The First One Was The Worst One

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Chris Vitale Photography 2012

The first time I had a true anxiety attack I wrote down everything that happened. I didn’t want to forget that feeling. I never did, anyway.

I wanted to remember what I could feel like. I wanted to remember what I did to heal, and what preventative measures I took to stop it from happening again.

Yeah, I started taking medication for it, but I also learned very quickly what keeps me calm in those moments. My advice to anyone who suffers from high levels of anxiety is to keep track of these things, because in those moments, it’s hard to remember. You forget that sometimes a hug from a friend, comfortable clothes, and a cup of tea are all it takes to relax you.

When you’re lying on the ground in tears and you start to believe you’ll never get up, you forget about all the things that are worth getting up for, and all the ways you can help yourself.

I came across this unedited note that I wrote in my phone after my first major anxiety attack, and I wanted to share it with you all, because I think it’s important that all those who suffer do the same.

I put myself on the floor just so they could find me there.

I shook so hard I felt actually crazy. I had an urge to hit the floor, so I did. It felt cold, so cold and so scary yet so much safer than my bed. That’s when I began to cry. It was a gentle cry, the violentness was only in part to the shaking that had begun earlier. My breath shortened and I clenched my dress with one hand and the carpet beneath me with the other – grabbing on to anything that might hold me together, keep me alive, even. I felt like it was the end. I wondered to myself whether dying felt the same.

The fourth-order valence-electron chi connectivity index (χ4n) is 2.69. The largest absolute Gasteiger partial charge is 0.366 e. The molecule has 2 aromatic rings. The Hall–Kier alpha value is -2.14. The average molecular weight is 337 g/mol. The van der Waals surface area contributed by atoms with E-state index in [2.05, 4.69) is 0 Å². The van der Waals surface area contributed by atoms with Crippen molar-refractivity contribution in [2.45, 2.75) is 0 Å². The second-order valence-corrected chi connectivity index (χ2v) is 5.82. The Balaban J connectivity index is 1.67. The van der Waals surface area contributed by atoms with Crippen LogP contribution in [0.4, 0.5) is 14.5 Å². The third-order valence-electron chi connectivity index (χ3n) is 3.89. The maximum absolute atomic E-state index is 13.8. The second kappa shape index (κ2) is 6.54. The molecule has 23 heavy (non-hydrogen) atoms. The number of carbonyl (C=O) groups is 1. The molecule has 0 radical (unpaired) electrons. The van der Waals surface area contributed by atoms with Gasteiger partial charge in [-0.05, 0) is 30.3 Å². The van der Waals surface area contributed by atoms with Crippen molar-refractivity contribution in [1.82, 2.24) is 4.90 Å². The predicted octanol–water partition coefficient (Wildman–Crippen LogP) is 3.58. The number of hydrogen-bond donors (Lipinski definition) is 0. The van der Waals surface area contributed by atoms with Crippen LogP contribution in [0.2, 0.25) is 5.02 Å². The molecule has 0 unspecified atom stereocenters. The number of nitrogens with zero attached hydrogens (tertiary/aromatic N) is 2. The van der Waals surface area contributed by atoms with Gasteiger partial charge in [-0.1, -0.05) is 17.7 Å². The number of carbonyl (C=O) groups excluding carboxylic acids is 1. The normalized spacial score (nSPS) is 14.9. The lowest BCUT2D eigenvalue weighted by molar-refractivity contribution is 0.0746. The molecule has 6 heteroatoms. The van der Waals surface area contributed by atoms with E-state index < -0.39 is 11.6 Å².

Shortly after these thoughts entered my mind, I began to gag and stood up quickly to get to the bathroom, but I kept whatever wanted to come out down. I haven’t eaten much of anything today. I fell to my knees again and texted my roommates to see if they’d be around any time soon. I told Becca I was having an anxiety attack and she ran in. When she saw me on the floor, still in my church clothes from hours ago, she demanded that I change and she picked out my comfiest pajama pants. After some contemplation, I took off my tights and put on the pants. She took off my sweater (which I admittedly had forgotten was on my back) and dress and I raised my arms shamefully so she could finish dressing me, like an incapable child. She handed me a bottle of water and pulled back my hair, then gave me a cookie. It was the only thing I could stomach: one Thin Mint. We talked about the attack for awhile and then focused on the present.

We talked about classes and apartments for next year and the cross around my neck. It was then that I realized the shaking had subsided. After a few moments, I was able to recognize my hunger and I got through some crackers. Becca read me funny tumblr posts as I took off my smudged makeup and got ready for bed. Here I stay, writing this recount, eyes burning but for the most part I’m okay. And I’m ready for tomorrow, but I’m thinking about now. Because I’m not going to let anxiety strangle me like that again. Anxiety can’t just waltz in like she owns the place. This is my body, this is my brain, and I am in control. And I am here, ready to take on the world. I’m okay, and I’m ready.

 

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